Modern Home Theater amplifiers do not like low impedance loads and will usually indicate a fault on their menu screen. Sometimes this fault says “check speaker wires for shorts” because it thinks you load is a short!. These amplifiers are very sensitive to low impedances as they have rather weak power amplifiers that need a lot of protection. Even though they may be rated at 100 watts they may protect way below that level into difficult loads like electrostatic speakers making them useless for that application. When we are driving a device with a voltage we typically call it a load because energy is being expended and work is being done. The work of a speaker is to make sound, the work of a heater is to warm air, the work of a light bulb is to provide light. All these things convert electricity to something else.
Now how do we measure the impedance of a speaker or some other load whose impedance varies with frequency? We have to set up a test circuit using a variable frequency oscillator, an AC volt meter and AC amp meter. We then measure the voltage and current at frequencies of interest and use Ohm’s law to calculate the result. With a speaker we may just want the high and low impedances. With modern automated equipment we usually run a sweep from 20 to 20 Khz. and plot the result. Here is an example of a speaker impedance curve.
The solid dark line is the impedance (read on the left side) which goes off the chart below 100 Hz. The dashed line is the phase (read on the right side) which almost goes to 90 degrees indicating the load is a capacitor at high frequencies. This phase angle looks like a short to electronic limiters and will cause severe distortion with most transistor amps. Tube amps do not have limiters and will play this load. This is one reason that tube amps are preferred with electrostatic speakers.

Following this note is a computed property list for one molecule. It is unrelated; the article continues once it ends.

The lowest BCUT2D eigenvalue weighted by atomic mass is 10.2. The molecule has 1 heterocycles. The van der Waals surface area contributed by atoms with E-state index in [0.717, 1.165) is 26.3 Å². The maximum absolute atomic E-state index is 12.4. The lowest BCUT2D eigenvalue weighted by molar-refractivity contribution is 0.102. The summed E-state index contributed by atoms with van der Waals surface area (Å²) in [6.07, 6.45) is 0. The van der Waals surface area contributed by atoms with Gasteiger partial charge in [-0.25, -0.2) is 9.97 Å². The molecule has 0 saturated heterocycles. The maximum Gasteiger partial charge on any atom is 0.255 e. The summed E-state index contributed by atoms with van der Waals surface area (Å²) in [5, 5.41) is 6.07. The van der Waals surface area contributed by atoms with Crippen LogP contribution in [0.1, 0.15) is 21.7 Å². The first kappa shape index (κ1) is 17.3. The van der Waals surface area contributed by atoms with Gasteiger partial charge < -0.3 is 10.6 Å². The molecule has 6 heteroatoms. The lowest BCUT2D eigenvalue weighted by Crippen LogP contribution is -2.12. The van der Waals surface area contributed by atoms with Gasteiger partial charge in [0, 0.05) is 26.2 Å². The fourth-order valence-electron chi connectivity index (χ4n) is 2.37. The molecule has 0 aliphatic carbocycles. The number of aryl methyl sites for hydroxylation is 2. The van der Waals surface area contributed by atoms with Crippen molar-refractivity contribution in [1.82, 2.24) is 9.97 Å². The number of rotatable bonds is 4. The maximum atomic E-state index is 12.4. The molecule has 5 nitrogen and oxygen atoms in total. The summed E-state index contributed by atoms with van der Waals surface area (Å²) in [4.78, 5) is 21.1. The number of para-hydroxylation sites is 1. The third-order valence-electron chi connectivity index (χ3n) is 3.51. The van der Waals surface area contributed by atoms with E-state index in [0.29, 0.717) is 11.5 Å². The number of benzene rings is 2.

Note that this Electrostatic speaker goes below 1 ohm at 20 Khz and is only 2 ohms at 8 Khz where trumpet music may cause the amplifier considerable distress. This will be covered in depth in the complete course on power amplifiers.
Part Two will address impedance matching… a very popular and poorly understood topic on the forums.
Here is a link to inductors that might help. Don’t fret over the formulas, read the first paragraph and see the pictures. http://en.wikipedia.org/wiki/Inductor
An inductor will store energy in a magnetic field and later release it as a current. It actually wants to keep the current going through it continuously. Therefore once the field is built up if the current is interrupted the voltage will rise very high trying to restore the current. This will cause a spark of much higher voltage than the applied voltage. If you put a 1.5 volt battery across an inductor and then release the battery while holding the wires you will get quite a shock. Anyone using a traditional ohm meter has likely experienced this when measuring the resistance of an inductor. This same principle is what allows the 12 volt battery in your car to make a good hot spark in your engine. It is interesting to note that the spark-plug fires when the points disconnect the battery, not when it is connected as the collapsing field is much faster (stronger) than the building field.